full moon soup
My cooking and eating habits have taken a noticeable shift in the new year. Ever since I began learning to cook, food has always been a source of meditation and experimentation for me. But this year, I’ve begun approaching food as medicine. I’ve long struggled with recurrent health ailments, and this winter alone I’ve battled various flu strains and other illnesses. During those periods of disease, nourishing and vitamin-rich food and herbs transformed from a source of comfort to a source of empowerment in my self-healing. In addition, I’ve re-incorporated meat back into my diet after two years of vegetarianism.
But as anyone who’s ever enjoyed a transcendental meal at least once in their life knows (everyone, I hope), food can nourish more than just the physical body. It can provide deep, abiding emotional and spiritual nourishment as well. When I broke my long fast on meat, it was with my grandmother’s traditional Christmas feast of crown roast pork with a cranberry gravy. Each bite was succulent, juicy, complex. Each bite was imbued with her love and care. When the meat was finished, I picked up the bone with my fingers and relished my animal pleasure in tearing the remaining flesh from it. Everyone at the table that night agreed it was the best crown roast my grandmother had ever made.
Here’s where my new favorite cookbook comes in, one that celebrates food and its many intangible powers. I’ve been fawning over Jessica Prentice’s Full Moon Feast: Food and the Hunger for Connection since college, but have been getting by with free passages on Google Books until my sister finally gifted me a copy for Christmas. It’s a treasure. Jessica lives in San Francisco and runs Three Stone Hearth, a community-supported and worker-owned kitchen, and actually coined the now-popular term “locavore,” someone who sources their food locally. Her cookbook devotes 13 chapters to the 13 lunar phases, and she writes compelling essays and recipes for each. With its focus on seasonality, ecology, tradition, and ritual (nevermind a celebration of lunations), its a witch’s dream cookbook if I ever saw one.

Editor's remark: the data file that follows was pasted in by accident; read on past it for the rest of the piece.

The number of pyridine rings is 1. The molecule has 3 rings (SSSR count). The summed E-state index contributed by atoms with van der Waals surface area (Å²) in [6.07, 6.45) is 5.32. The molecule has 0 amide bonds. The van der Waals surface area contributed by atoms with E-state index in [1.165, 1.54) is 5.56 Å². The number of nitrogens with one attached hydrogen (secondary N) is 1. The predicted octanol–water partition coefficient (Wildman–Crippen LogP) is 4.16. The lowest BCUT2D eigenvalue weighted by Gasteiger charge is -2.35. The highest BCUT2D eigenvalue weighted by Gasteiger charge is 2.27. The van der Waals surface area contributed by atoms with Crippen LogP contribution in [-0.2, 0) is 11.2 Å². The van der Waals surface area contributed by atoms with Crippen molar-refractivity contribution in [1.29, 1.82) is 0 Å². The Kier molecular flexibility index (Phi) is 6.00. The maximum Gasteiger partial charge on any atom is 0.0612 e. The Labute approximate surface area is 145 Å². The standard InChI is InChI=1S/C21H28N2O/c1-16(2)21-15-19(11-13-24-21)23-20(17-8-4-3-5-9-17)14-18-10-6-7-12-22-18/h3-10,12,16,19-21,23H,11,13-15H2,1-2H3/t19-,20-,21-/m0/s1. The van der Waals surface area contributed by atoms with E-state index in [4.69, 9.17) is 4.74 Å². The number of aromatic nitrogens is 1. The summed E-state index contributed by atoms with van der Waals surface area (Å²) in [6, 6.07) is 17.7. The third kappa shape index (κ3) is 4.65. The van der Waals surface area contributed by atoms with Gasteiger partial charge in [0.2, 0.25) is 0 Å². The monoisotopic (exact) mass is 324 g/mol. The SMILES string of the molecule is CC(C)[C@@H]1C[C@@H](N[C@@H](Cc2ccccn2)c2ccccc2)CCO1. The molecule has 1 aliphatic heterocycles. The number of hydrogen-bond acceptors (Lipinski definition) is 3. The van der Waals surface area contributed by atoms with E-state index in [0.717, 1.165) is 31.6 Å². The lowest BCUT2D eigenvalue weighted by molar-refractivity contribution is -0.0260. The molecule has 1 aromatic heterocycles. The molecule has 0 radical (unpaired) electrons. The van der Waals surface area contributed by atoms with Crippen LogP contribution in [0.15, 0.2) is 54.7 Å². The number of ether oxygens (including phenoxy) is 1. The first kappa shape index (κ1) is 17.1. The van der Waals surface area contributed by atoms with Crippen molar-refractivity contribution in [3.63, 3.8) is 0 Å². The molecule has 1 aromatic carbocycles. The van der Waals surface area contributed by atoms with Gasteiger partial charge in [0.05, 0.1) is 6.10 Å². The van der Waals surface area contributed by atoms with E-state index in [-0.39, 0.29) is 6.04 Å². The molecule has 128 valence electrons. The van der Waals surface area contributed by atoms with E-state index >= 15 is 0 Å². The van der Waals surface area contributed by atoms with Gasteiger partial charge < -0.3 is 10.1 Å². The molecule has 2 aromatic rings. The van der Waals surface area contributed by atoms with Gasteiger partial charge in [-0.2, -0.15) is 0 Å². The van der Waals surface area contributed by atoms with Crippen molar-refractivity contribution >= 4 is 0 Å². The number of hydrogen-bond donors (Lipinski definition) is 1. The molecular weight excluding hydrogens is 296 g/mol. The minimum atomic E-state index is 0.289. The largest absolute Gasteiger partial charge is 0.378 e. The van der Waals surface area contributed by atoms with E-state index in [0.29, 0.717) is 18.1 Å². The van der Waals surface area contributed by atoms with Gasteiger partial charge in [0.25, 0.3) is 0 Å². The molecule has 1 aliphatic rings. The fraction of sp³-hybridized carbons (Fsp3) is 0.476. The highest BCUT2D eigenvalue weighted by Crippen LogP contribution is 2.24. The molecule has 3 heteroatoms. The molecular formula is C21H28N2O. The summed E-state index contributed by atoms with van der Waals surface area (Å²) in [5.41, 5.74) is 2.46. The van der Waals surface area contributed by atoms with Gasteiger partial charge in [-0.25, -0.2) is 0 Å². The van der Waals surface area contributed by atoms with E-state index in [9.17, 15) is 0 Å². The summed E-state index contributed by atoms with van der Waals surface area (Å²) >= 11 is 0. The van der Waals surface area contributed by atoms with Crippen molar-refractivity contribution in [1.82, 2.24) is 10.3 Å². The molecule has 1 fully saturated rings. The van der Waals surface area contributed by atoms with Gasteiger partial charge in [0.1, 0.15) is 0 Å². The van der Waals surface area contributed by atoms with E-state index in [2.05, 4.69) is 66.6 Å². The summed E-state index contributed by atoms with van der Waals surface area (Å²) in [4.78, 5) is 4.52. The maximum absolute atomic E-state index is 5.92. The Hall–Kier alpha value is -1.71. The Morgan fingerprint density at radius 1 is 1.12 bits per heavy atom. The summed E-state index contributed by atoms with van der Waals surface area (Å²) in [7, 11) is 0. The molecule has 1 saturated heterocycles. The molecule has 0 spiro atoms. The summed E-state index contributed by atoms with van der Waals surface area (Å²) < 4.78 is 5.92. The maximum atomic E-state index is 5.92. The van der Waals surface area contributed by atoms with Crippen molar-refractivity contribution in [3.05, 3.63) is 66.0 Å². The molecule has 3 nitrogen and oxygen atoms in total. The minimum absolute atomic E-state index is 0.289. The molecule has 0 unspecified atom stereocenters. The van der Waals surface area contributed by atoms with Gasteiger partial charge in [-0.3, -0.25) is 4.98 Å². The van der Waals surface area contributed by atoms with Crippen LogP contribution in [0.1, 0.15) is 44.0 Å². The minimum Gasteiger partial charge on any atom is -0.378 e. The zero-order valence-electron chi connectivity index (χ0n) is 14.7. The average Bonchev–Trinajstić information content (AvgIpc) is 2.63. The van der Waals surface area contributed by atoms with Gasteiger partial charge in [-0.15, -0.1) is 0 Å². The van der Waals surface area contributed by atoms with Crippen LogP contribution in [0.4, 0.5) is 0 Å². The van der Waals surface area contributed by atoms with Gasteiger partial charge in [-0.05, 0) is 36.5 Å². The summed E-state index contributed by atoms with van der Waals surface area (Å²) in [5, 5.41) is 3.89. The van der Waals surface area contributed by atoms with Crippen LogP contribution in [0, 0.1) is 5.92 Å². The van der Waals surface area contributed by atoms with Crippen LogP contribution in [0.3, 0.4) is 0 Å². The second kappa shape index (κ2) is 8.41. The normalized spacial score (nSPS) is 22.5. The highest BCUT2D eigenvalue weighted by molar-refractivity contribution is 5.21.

This is how I like to cook. As an urban dweller, observing the cyclical phases of the moon is a way for me to root myself in the present moment in a more holistic way than just observing a date on our manmade Gregorian calendar. When I honor the seasons and lunations with my cooking, my kitchen becomes my healing center, my space for radical rejuvenation. Strength, intuition, and creativity are nourished here. I like to cook barefoot or while wearing thick socks, donned in a long skirt with my hair pulled back in a scarf. I like to burn a candle and have a crystal, usually a bright amethyst cluster, glowing nearby. I like to cook alone, allowing my thoughts to drift there and back again.
The February full moon has many names in many traditions across North America. The most common names are “Snow Moon,” “Hunger Moon,” and “Bone Moon,” as this is the time of year when snow was deepest and for Native American communities food was most scarce and hunger at its most acute. Bones were gnawed clean and boiled for healing bone marrow broth. But there are other North American native names that speak to seasonal rituals. One of my favorites is from the Wishram tribe of the Pacific Northwest, who called this moon the “Shoulder to Shoulder Around the Fire Moon.” This name conjures such a striking image – one of a small community woven closely together for warmth and sustenance beneath one of the coldest moons of the year.